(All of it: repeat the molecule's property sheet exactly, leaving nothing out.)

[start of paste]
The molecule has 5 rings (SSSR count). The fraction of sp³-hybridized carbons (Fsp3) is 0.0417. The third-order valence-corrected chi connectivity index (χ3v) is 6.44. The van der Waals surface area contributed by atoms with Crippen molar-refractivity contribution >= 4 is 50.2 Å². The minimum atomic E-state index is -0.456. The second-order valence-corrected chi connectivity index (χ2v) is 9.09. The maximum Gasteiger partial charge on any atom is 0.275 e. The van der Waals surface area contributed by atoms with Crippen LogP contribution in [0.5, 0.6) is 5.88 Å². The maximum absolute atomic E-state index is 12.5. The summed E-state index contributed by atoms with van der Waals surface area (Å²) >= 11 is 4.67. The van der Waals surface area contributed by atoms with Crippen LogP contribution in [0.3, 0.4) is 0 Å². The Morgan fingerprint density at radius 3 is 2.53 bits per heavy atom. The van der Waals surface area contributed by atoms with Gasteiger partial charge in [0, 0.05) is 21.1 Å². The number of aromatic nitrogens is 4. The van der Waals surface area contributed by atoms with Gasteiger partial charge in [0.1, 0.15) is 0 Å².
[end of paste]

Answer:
The molecule has 5 rings (SSSR count). The fraction of sp³-hybridized carbons (Fsp3) is 0.0417. The third-order valence-corrected chi connectivity index (χ3v) is 6.44. The van der Waals surface area contributed by atoms with Crippen molar-refractivity contribution >= 4 is 50.2 Å². The minimum atomic E-state index is -0.456. The second-order valence-corrected chi connectivity index (χ2v) is 9.09. The maximum Gasteiger partial charge on any atom is 0.275 e. The van der Waals surface area contributed by atoms with Crippen LogP contribution in [0.5, 0.6) is 5.88 Å². The maximum absolute atomic E-state index is 12.5. The summed E-state index contributed by atoms with van der Waals surface area (Å²) >= 11 is 4.67. The van der Waals surface area contributed by atoms with Crippen LogP contribution in [0.3, 0.4) is 0 Å². The Morgan fingerprint density at radius 3 is 2.53 bits per heavy atom. The van der Waals surface area contributed by atoms with Gasteiger partial charge in [0, 0.05) is 21.1 Å². The number of aromatic nitrogens is 4. The van der Waals surface area contributed by atoms with Gasteiger partial charge in [0.1, 0.15) is 0 Å².